Halliburton paid execs retention bonuses for 2002
April 9, 2003
By Erwin Seba###
HOUSTON, April 9 (Reuters) - Halliburton Co. paid top executives an undisclosed amount of retention bonuses to stay with the company in 2002 as its stock slumped due to mounting asbestos
liabilities, a regulatory filing made on Wednesday said.
The bonuses were paid to unidentified "senior and key" executives of
the world's No. 2 oilfield services company who were with Halliburton
between Feb. 1, 2002, and Jan. 1, 2003, according to proxy statement
filed with the U.S. Securities and Exchange Commission on Wednesday.
"Due to a depressed stock price from concerns over the company's
asbestos litigation, this was a step to retain personnel in leadership
roles," said Halliburton spokeswoman Wendy Hall.
Hall declined to reveal the identities of the executives or the amounts
paid to them, but said fewer than 50 employees received retention
The bonuses were given even as the Houston-based company declined to
raise the base salary of Chairman and Chief Executive Dave Lesar and
other top executives because of the bad business environment and
uncertainty over energy prices.
But the company did give out the retention bonuses plus, equity grants
and dividend-style payments on the outstanding stock options of its top
executives as part of its plan to keep key executives.
Since the retention bonuses were given this year, the amounts do not
have to be revealed until the executive compensation for 2003 is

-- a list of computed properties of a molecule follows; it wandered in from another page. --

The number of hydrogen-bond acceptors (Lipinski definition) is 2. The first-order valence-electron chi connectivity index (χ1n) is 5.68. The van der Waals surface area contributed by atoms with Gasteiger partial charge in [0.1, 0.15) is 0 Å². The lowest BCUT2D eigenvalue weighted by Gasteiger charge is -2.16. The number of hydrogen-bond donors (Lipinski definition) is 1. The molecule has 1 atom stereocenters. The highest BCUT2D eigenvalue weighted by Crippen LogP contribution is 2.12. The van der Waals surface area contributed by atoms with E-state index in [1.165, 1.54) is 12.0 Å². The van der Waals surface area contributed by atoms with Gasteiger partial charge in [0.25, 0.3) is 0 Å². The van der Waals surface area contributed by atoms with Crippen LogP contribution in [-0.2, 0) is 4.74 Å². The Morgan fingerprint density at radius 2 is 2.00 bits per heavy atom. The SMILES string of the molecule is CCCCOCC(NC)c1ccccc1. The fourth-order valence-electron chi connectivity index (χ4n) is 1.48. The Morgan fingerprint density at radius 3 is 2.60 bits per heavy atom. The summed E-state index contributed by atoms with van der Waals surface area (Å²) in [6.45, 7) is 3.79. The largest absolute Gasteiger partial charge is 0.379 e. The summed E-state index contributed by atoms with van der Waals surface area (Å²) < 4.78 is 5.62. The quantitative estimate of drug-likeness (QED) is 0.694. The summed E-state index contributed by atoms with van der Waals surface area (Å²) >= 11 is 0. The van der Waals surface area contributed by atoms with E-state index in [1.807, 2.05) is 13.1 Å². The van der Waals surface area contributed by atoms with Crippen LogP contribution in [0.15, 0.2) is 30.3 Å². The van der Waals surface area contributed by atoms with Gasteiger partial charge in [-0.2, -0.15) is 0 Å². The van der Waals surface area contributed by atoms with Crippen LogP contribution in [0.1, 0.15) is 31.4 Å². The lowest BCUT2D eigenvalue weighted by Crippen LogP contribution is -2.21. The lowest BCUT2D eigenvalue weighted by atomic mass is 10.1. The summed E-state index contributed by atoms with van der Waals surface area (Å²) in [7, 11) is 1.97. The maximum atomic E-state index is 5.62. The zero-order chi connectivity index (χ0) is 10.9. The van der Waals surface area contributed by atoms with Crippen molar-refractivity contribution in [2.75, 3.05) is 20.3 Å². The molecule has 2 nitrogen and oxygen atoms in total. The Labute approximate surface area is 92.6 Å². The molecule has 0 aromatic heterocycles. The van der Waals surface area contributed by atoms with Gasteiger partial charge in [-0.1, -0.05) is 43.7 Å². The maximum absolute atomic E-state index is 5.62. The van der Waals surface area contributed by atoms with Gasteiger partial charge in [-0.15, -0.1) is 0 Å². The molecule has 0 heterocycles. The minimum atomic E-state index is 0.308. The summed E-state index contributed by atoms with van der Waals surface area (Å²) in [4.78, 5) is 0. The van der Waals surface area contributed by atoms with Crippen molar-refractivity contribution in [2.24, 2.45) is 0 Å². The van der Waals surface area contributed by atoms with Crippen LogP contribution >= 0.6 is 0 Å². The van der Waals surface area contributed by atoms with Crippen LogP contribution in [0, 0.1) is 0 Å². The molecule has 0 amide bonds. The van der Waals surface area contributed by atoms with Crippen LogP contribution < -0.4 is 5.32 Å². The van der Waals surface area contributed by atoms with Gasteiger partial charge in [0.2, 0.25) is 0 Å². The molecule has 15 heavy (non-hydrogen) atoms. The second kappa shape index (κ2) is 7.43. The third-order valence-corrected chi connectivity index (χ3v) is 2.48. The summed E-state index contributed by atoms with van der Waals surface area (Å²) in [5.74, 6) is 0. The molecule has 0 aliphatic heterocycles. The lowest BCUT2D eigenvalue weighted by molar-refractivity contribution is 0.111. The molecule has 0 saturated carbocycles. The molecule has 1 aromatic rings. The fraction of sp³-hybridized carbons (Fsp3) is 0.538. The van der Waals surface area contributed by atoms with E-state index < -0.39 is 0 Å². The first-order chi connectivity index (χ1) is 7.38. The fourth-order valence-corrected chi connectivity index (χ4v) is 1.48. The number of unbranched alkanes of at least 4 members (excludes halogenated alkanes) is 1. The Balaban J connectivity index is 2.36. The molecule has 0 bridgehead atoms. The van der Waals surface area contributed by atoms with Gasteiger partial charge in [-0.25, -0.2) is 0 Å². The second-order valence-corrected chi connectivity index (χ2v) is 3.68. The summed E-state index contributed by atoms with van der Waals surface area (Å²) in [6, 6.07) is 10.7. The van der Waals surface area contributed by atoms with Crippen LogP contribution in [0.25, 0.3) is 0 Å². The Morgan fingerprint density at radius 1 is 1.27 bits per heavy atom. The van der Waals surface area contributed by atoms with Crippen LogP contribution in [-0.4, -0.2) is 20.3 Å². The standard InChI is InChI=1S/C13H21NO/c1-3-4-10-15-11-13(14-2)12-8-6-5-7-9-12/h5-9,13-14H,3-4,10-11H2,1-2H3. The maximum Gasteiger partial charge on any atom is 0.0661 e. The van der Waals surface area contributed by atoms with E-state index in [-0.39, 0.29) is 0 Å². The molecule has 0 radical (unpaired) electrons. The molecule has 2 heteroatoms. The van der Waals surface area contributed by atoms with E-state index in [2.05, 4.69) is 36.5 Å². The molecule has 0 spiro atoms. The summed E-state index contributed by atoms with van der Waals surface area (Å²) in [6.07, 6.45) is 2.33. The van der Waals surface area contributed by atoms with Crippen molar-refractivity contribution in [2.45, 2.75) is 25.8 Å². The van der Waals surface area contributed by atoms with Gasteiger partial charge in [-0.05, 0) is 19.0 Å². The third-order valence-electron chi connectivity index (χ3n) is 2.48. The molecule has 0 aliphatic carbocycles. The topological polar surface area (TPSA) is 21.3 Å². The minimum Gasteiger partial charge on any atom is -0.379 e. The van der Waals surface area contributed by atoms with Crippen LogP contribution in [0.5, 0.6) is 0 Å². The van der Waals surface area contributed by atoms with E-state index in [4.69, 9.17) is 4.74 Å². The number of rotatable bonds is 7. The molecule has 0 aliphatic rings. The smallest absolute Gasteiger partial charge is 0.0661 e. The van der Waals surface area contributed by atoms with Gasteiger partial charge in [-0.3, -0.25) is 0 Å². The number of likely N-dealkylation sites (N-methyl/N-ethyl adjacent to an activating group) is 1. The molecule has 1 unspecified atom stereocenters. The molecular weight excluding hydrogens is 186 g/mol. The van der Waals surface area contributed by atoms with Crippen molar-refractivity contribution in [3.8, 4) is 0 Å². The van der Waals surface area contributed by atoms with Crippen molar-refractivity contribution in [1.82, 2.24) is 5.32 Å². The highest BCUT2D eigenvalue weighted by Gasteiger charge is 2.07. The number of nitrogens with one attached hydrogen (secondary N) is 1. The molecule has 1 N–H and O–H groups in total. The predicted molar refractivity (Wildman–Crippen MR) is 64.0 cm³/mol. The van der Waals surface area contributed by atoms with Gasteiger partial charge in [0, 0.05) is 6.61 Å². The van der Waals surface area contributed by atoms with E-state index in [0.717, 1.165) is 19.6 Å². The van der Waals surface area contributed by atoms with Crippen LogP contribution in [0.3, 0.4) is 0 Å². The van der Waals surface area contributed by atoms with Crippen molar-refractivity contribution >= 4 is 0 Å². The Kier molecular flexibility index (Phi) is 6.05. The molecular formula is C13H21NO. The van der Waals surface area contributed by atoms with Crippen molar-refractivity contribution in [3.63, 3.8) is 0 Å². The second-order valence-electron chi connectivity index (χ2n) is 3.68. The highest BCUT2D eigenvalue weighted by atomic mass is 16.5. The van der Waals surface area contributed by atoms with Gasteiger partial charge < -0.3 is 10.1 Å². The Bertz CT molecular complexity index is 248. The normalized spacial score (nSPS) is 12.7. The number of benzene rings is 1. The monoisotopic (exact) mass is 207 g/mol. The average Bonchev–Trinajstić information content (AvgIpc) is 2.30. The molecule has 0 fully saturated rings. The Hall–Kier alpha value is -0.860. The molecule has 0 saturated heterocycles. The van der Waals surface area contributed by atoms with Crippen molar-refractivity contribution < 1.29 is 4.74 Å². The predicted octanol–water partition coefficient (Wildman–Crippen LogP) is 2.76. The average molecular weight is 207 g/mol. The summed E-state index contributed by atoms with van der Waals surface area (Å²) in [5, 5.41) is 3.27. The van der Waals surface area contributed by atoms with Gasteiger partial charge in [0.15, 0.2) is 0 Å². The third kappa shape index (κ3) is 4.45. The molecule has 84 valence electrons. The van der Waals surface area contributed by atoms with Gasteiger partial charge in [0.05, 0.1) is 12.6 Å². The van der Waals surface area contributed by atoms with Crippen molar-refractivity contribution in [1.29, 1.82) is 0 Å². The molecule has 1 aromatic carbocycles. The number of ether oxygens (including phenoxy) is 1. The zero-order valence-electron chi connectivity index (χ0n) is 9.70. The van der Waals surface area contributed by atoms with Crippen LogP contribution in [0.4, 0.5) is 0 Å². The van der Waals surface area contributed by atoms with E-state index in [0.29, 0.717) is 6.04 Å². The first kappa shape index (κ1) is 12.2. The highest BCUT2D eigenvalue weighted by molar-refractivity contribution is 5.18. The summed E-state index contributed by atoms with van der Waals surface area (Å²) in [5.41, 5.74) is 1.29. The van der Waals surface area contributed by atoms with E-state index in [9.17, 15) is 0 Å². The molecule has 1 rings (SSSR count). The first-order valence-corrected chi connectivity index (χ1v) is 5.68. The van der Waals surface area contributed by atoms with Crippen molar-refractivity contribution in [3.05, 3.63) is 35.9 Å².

disclosed in the 2004 proxy, Hall said.
Until December, when Halliburton announced a $4 billion settlement of
more than 300,000 asbestos injury claims against it, the company saw
its stock price and credit ratings tumble as asbestos lawsuits and jury
The injury claims are from workers who said they developed a form of
cancer linked to asbestos exposure. Halliburton subsidiary Dresser
Industries operated Harbison-Walker Refractories, which made an
industrial furnace cement containing asbestos.
Halliburton purchased Dresser when U.S. Vice President Dick Cheney was
chief executive of the company. Cheney left Halliburton in 2000 to join
President George W. Bush's Republican presidential ticket.
ON THE RISE?
Since the global asbestos settlement, Halliburton has seen its fortunes
shift for the better. On March 24, its engineering subsidiary KBR was
awarded a Defense Department contract to rebuild Iraq's oil
However, some Democratic members of Congress are seeking an
investigation into how Halliburton got the contract without going
through a competitive bidding process.
In the proxy, Halliburton said Lesar's base salary was unchanged in
2002 at $1.1 million. He received a bonus of $1.7 million in 2002, compared
with $2.2 million in 2001.
Lesar also received 308,810 restricted shares worth $4.482 million in
2002 compared with 154,407 shares in 2001 worth $3.381 million. The
shares are vested over 10 years.
In the proxy, Halliburton is recommending shareholders vote against a
proposal by shareholder Amalgamated Bank LongView Collective Investment
Fund to limit future executive severance packages to two times base
salary unless shareholders approve a higher amount.
Currently, the company would have to pay Lesar five times his base
salary and the value of restricted shares outstanding if he is fired,
according to the proxy. If Lesar and the four other top Halliburton
executives left, it would cost the company over $10 million, according
to Amalgamated Bank's proposal.
Adoption of the proposal would undermine the company's ability to
attract and retain senior executives, Hall said.
(Reporting by Erwin Seba; editing by Eric Walsh;
Reuters Messaging: [email protected];
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